NASA has announced it will put the X-59 in for final assembly, with the space agency stating it will begin flights in 2021. Along with Lockheed Martin, NASA is constructing the highly anticipated the X-59 Quiet Supersonic Technology (QueSST) aircraft, known as the “son of Concorde”. The supersonic jet will be able to travel at an altitude of 55,000 feet and at a speed of about 940mph – breaking the sound barrier in the process – and able to travel from London to New York in just three hours.
The jet will be able to reach such speeds, without the noise produced by Concorde.
One of the reasons the Concorde failed was partly because the sonic boom it created when it broke the sound barrier caused distress among livestock and minor damages to buildings.
This led to Concorde being banned to fly over the mainland US, which was a massive contribution to the airline going bust in 2003. However, the X-59 may have solved the issue.
NASA said in a statement: “NASA’s first large scale, piloted X-plane in more than three decades is cleared for final assembly and integration of its systems following a major project review by senior managers held Thursday at NASA Headquarters in Washington.
NASA news: Space agency begins work on supersonic super-quiet Concorde-like jet
The X-59 will be able to travel at an altitude of 55,000 feet and at a speed of about 940mph
“The X-59 is shaped to reduce the loudness of a sonic boom reaching the ground to that of a gentle thump, if it is heard at all.
“It will be flown above select U.S. communities to generate data from sensors and people on the ground in order to gauge public perception.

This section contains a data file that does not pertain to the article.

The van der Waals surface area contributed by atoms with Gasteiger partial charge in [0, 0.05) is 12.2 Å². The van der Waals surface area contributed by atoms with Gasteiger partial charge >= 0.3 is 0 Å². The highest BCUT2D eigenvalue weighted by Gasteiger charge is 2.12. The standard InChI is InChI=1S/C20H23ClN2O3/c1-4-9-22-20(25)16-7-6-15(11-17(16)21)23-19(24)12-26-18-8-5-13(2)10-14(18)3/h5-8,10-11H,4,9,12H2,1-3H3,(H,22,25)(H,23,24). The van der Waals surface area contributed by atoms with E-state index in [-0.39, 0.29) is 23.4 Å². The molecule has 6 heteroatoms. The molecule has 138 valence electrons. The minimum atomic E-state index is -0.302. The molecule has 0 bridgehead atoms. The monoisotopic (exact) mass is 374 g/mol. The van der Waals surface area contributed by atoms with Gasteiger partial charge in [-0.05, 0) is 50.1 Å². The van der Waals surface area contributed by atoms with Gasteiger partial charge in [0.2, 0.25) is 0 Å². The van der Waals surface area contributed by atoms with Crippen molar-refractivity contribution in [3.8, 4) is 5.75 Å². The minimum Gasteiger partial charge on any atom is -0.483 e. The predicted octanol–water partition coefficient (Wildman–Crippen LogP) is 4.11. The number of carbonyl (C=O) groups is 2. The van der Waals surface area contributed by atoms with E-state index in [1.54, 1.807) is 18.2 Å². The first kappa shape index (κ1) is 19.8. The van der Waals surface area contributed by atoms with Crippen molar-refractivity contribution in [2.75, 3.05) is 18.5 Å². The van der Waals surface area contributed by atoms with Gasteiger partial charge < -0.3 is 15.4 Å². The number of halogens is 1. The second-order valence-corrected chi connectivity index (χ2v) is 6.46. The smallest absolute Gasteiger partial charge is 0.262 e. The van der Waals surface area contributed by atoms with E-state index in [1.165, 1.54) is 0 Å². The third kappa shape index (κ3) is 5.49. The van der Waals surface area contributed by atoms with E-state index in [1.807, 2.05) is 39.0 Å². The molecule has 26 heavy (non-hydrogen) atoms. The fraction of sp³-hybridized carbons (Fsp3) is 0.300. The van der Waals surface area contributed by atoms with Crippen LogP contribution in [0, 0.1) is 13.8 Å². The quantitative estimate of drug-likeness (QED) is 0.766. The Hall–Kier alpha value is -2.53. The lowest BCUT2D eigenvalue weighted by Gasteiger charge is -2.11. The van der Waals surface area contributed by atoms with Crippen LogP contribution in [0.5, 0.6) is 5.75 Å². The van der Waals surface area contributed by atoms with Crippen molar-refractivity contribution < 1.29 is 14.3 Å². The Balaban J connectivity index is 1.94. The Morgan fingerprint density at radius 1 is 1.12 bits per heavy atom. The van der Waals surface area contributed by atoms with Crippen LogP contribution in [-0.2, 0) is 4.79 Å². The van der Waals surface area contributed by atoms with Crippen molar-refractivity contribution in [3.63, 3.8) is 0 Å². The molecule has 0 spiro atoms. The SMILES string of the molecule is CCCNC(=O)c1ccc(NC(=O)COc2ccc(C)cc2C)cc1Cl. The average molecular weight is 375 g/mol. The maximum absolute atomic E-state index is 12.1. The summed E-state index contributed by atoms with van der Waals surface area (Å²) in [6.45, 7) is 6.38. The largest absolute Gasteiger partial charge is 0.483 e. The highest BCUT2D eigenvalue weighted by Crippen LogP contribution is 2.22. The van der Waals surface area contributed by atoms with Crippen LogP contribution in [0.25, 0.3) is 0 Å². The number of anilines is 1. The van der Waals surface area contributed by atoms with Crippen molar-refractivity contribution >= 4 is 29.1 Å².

“That data will help regulators establish new rules to enable commercial supersonic air travel over land.
“Three major work areas are actively set up for building the airplane’s main fuselage, wing and empennage. Final assembly and integration of the airplane’s systems – including an innovative cockpit eXternal Visibility System – is targeted for late 2020.
Concorde went bust in 2003
“Management of the X-59 QueSST development and construction falls under the Low Boom Flight Demonstrator project, which is part of NASA’s Integrated Aviation Systems Program.”
The X-59 has just undergone a management review, known as Key Decision Point-D (KDP-D), which was considered by NASA to be “the last programmatic hurdle for the X-5”.
Bob Pearce, NASA’s associate administrator for Aeronautics, said: “With the completion of KDP-D we’ve shown the project is on schedule, it’s well planned and on track.
“We have everything in place to continue this historic research mission for the nation’s air-traveling public.”